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Carpentry Compiler turns 3D models to instructions on how to build them

Even to an experienced carpenter, it may not be obvious what the best way is to build a structure theyve designed. A new digital tool, Carpentry Compiler, provides a way forward, converting the shapes of the structure to a step-by-step guide on how to produce them. It could help your next carpentry project get off the screen and into the shop.
If you think of both design and fabrication as programs, you can use methods from programming languages to solve problems in carpentry, which is really cool, said project lead Adriana Schulz from the University of Washingtons computer science department, in a news release.
It sounds a bit detached from the sawdust and sweat of hands-on woodworking, but they dont say measure twice, cut once for nothing. Carpentry is a cerebral process more than a physical one, and smart, efficient solutions tend to replace ones that are merely well made.
What Carpentry Compiler does is codify the rules that govern design and carpentry, for example what materials are available, what tools can do, and so on, and use those to create a solution (in terms of cuts and joins) to a problem (how to turn boards into a treehouse).

Users design in a familiar 3D model interface, as many already do, creating the desired structure out of various shapes that they can modify, divide, pierce, attach, and so on. The program then takes those shapes and determines the best way to create them from your existing stock, with the tools you have which you can select from a list.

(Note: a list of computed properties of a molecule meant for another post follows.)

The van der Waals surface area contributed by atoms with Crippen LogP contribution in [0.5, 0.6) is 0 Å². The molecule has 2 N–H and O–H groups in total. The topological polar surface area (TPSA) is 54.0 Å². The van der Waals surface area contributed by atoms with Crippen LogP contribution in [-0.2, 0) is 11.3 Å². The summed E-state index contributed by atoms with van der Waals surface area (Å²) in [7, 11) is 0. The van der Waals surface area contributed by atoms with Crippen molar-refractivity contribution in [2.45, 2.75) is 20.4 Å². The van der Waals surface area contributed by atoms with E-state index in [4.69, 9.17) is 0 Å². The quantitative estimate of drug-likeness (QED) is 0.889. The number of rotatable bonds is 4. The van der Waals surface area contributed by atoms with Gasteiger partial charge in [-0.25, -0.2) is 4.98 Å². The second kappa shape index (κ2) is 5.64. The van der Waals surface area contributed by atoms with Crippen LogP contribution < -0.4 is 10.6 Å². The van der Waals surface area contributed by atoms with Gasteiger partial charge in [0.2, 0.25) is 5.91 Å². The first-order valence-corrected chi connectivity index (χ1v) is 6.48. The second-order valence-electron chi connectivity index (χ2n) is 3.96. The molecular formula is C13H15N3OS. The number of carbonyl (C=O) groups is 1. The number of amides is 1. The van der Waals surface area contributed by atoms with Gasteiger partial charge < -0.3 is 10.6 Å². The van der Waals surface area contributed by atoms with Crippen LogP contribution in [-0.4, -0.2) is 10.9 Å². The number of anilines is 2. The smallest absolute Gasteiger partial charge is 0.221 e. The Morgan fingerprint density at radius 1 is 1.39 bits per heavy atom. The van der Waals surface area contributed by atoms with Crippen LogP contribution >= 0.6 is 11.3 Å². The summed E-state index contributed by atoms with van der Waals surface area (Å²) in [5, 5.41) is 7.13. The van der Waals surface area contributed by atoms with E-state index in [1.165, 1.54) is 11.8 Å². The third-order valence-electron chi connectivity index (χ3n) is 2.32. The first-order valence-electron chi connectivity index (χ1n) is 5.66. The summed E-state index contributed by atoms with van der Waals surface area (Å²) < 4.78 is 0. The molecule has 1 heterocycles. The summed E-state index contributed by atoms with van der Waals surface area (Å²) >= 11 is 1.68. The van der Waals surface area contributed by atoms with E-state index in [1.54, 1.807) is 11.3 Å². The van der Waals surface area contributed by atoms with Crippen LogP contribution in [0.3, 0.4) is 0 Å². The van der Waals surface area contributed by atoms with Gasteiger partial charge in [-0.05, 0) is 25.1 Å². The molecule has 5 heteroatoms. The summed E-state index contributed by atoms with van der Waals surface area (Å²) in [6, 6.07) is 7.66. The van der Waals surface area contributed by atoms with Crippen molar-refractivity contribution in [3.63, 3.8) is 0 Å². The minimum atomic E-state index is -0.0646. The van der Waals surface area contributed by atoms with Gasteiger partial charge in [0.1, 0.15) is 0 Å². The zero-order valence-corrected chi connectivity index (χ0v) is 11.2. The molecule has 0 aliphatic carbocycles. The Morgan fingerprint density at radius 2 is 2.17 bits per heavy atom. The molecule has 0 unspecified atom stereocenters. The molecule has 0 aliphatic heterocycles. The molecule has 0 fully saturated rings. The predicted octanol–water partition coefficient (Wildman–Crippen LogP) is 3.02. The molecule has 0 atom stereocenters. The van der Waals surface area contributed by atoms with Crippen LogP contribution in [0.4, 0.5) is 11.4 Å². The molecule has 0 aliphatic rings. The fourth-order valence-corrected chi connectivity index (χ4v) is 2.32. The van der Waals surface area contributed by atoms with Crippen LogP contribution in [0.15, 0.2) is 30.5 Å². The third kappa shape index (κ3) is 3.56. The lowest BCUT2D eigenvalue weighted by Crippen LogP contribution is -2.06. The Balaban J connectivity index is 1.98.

Need to make the roof of your treehouse but only have 2x4s? Itll provide a recipe with that restriction. Got some plywood sheets? Itll use those, and the leftovers contribute to the base so theres less waste. By evaluating lots and lots of variations on how this might be accomplished, the program arrives at what it believes are the best options, and presents multiple solutions.
If you want to make a bookcase, it will give you multiple plans to make it, said Schulz. One might use less material. Another one might be more precise because it uses a more precise tool. And a third one is faster, but it uses more material. All these plans make the same bookcase, but they are not identical in terms of cost. These are examples of tradeoffs that a designer could explore.
Carpentry Compiler turns 3D models to instructions on how to build them
A 24-inch 2×4 gets cut at 16 inches at a 30-degree angle.
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